Avondale JC has been well-served by BRAD SMITH, well known racing identity, as the club’s Judge. Brad first provided services at Avondale in August 2018 and continues to do so.
In this post we profile for members the life and times of Brad Smith and record the Committee’s thanks for his all-round contribution to the club.
Brad always had a strong interest in racing and got into judging while on the committee of the Matamata Racing Club (MRC). “I served on MRC for about 18 years and during that time I was timekeeper at Trial meetings at Matamata alongside the late, great Jim Lambert and his successor as Waikato judge, the late Dave Carter. I judged a few Trial heats with Dave and Jim and after Dave’s passing the opportunity came up to assume the Judge’s role at some clubs, sharing Northern duties with Tom Thomson and John Craig” said Brad.
Brad is contracted to Avondale, Matamata and Taupo, judges Trial days at Te Aroha and shares duties with Tom Thomson at the Cambridge Greyhounds. His career was in banking where he worked around the Northland, Waikato and Auckland areas. On leaving the BNZ, in Matamata, after 23 years’ service he worked in the breeding industry at Wedgewood Stud (Rob Lithgow) for some years. Since 2000 Brad has been involved with the TAB in Matamata latterly on a part-time basis. Brad has experience as a racehorse owner: “I would recommend racing a horse to anyone and if you get a good one – nothing compares. It is not practicable for a Judge to race horses but before I started judging I was fortunate enough to be in the syndicate that raced the very good mare Everswindell, a multiple Gr 1 placed mare and winner of the 2007 New Zealand Cup. A little mare called Chatterbox (won 6 races) was also raced by our syndicate. That was a very enjoyable couple of years involving, among others, multiple trips to the Riccarton and Trentham Cup carnivals” said Brad.
Brad Smith has many great racing memories. “My early memories include being at Kensington Park when Kiewa won for Kim Clotworthy (possibly his first winner), seeing Nausori beat Il Tempo in a hack mile on Franklin Cup day at Pukekohe and having Gus Gillespie say the word was that Il Tempo was going to be a pretty good horse. Seeing Uncle Remus during his unbeaten 3 year old run and a couple of times before that including his first raceday at Ruakaka and the crowds he attracted, and the day he returned to the track, at Avondale, subsequent to an operation. Another is being at Ellerslie when Balmerino won the Derby, and the inaugural Air New Zealand Stakes won by Balmerino beating Tudor Light and Battle Eve. Not to forget the Lester Piggot day with his four Ellerslie winners.”
“On the junior rugby fields in Dargaville I chased Eddie Dunn around for a couple of years and realised I was not going to be an All Black, so my next goal was to be 12 years old so I could get into the Lawn Enclosure at Ellerslie (age restrictions applied then) and accompany my parents on their annual trip to the Great Northern. The first I saw was won by Royal Polo, then Falada the following year, and so on.”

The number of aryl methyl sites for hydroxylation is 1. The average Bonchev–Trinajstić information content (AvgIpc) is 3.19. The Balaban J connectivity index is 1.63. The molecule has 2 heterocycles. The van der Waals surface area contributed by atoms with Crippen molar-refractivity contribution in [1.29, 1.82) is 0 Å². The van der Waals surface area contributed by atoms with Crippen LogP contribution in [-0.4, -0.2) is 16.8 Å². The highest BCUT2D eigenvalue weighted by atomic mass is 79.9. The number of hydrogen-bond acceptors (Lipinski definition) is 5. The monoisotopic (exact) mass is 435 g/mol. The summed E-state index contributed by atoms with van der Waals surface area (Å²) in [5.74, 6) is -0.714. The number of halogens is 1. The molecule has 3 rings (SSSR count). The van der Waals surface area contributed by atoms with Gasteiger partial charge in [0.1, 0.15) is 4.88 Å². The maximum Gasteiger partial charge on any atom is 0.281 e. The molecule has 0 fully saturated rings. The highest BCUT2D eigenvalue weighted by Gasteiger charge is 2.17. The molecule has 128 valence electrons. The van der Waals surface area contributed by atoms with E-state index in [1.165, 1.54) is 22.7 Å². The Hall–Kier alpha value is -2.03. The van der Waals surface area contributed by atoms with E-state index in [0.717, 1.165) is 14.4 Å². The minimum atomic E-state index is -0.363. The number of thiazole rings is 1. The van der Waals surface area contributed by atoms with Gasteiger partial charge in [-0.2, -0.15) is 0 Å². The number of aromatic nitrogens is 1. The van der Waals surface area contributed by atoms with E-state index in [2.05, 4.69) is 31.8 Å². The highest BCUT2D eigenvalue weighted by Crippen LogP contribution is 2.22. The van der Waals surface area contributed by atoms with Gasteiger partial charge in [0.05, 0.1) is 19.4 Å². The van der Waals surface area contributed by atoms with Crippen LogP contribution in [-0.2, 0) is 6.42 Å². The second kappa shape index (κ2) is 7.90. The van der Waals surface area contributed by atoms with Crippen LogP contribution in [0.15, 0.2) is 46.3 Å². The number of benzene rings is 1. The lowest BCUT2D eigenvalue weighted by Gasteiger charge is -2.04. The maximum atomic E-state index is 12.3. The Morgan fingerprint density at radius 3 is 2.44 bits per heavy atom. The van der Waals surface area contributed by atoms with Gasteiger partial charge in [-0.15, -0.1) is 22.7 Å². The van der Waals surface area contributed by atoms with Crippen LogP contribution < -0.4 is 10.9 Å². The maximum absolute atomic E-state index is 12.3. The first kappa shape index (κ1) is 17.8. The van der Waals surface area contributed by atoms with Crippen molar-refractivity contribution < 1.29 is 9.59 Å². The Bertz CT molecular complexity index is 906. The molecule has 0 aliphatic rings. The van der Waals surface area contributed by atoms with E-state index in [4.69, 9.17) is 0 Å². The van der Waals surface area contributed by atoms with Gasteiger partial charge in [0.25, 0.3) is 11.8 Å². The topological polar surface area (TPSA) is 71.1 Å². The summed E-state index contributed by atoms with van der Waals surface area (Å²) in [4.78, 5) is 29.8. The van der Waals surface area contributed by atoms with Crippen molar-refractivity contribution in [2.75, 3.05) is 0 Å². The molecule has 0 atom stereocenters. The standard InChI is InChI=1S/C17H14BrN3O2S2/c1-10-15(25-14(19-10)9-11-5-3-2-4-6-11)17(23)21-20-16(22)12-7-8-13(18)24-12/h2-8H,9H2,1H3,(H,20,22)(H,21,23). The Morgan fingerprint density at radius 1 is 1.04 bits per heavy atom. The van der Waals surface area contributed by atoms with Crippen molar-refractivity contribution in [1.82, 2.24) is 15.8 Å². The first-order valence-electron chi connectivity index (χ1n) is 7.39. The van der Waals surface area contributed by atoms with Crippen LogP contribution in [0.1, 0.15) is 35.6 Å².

Commenting on thoroughbred racing’s positioning in New Zealand society, Brad Smith noted that “race meetings at the likes of Gisborne, Wairoa, Dargaville, Cromwell or Omakau were always a local highlight (and you could possibly syndicate a horse there among the locals if you wanted to) – without them interest is lost among that part of the population. The rural areas of the country provide a base that develops horse people of the future and the CEOs and the like may not have their jobs in the industry without that part of society being involved.”
“There have been lots of changes in all aspects of the industry (breeding, racing and betting) over the past 40 years, from Trentham to Karaka, the development of race sponsorship to where it is now essential to clubs. Karaka Millions Day is a highlight for the breeders and some of the TAB front people, and New Zealand Bloodstock, as it should be as part of the front window for our large export business. I think, though, that the heart of the racing industry is in the likes of New Zealand Cup Day, Breeders Stakes Days at Matamata and Te Aroha, the West Coast circuit, Cromwell and Omakau and through to the Point to Points around the CD. Community appears less and less relevant now.”
Referencing the old days of racing’s monopoly on gambling, Brad Smith said: “While betting was the base of all clubs’ income when I first joined the MRC committee, now the code’s turnover cannot sustain the industry in its current form subsequent to the introduction of Lotto and Sports Betting. As with large portions of NZ, diversification is now necessary to keep the industry viable (and sustain jobs). There are very real parallels between two of the staples of our society – rugby and racing. Basically I feel that both codes have a tiger by the tail in that their domestic markets are not big enough to generate the funding that the high quality of their product demands. Rugby players go overseas to play under the larger contracts available, and racing has to have the same mindset – make use of our neighbour’s systems. Just as we race on Wednesdays and improve to better quality on Saturdays, the whole industry just has to treat Australia as another tier rather than going broke trying to compete and keep our best here.“